Contribute by sharing their opinion/thoughts

            Listen to the opinions of others

            Try to present biblical support for their position

The leader/facilitator ensures that the discussions and debates:

            Remain focused on the main theme and the bible

            Do not stagnate into silence

            Do not become overheated, argumentative or personal

            Do not degenerate into aimless gossip or levity

The leader/facilitator ensures that:

                        No one, single member dominates the discussion

                        Quiet, shy members are drawn out

                        Order and balance is maintained

The leader/facilitator monitors and guides the pace of the meeting and brings the meeting to a close at the scheduled time. As a teacher/overseer, the leader/facilitator may present a ‘summing up’ of the themes that have arisen during the meeting. This summing up may be to the effect that no definite conclusion or point of view has prevailed or been settled upon. In many ways, it is the journey that counts here – the act of engaging in discussion and debate itself – rather than the need to provide conclusions, resolutions or promote the ‘party line’ or ‘orthodoxy’ (except in the case of core doctrines of course). Alternatively or in addition, the leader may briefly present their understanding of the theme/passage under discussion either as some sort of resolution to the debate or as a springboard for further thought in the days to come.

The meeting is then closed in prayer.

Informal refreshments – tea, coffee and biscuits – are then served during which discussion is then allowed, even encouraged, to drift onto other matters.

This is a meeting for Christians in a fellowship who are seeking to grow in their understanding. It is not an outreach/evangelistic meeting for unbelievers, so unbelievers would not really be part of these meetings. The bible suggests a definite hierarchy of growth when it comes to spirituality – it talks about unbelievers as outsiders and as being unable to receive the things of God. Indeed, Christians are told to use discrimination and not to give their pearls to unbelievers. The bible also talks about Christians who are like ‘babes’ who are unable to receive the ‘meat’ of the word. So there is a gradation or a series of levels of growth.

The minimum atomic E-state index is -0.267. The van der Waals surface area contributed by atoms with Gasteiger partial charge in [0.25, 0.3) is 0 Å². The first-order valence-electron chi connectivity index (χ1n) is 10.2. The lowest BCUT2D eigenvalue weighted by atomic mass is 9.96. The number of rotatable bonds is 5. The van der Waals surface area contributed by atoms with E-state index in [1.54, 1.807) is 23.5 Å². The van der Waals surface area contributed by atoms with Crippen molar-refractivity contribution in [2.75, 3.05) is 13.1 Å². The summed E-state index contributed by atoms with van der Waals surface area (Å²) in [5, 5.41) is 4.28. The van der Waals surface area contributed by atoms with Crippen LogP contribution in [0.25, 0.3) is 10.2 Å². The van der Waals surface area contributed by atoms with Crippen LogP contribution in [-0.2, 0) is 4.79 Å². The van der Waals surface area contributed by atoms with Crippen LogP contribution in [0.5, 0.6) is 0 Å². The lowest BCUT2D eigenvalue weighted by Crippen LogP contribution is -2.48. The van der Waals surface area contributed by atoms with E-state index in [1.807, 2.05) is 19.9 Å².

Although aspects of this kind of meeting could be included into the main worship gathering, this kind of meeting could also be an optional extra meeting over and above the worship meeting – rather like our conventional ‘mid-week bible study’ or ‘house groups’. If a meeting such as this was included as part of the main worship meeting, then after the whole fellowship has met together for praise, worship, singing, and a short message/sermon, then the main body of people could indeed split up into separate groups – one or two groups for children of different ages, another for the young people, and in addition, one or two meetings such as this for teaching/discussion. In this kind of situation, a group would also be set aside for newcomers and unbelievers – defined as those who have not been baptized – in order to present the basics of the gospel message to them.

I am of the strong opinion that the fellowship is a gathering of spiritually-minded people for the purpose of worship and other spiritual activities. The fellowship is geared around those who are spiritual – around baptized believers – and as such it is not centred on accommodating unbelievers. Spiritual activity and worship is not to be compromised in order to pander to the preferences of the ungodly and unbelievers, or in order to try and ‘attract’ them into meetings.


About Robert Laynton

Robert Laynton has a B.Sc.(Hons.) degree in psychology and was a member of the British Psychological Society, becoming a member of their Transpersonal Psychology Division and a contributor to their Journal, 'The Transpersonal Review'. He also gained a Post Graduate Certificate and Diploma in counselling. He suffers from Bipolar Affective Disorder. He likes photography, walking, listening to jazz, reading American Crime Fiction from the 40's, 50's and 60's and enjoys watching older films, especially film noir. He lives in England.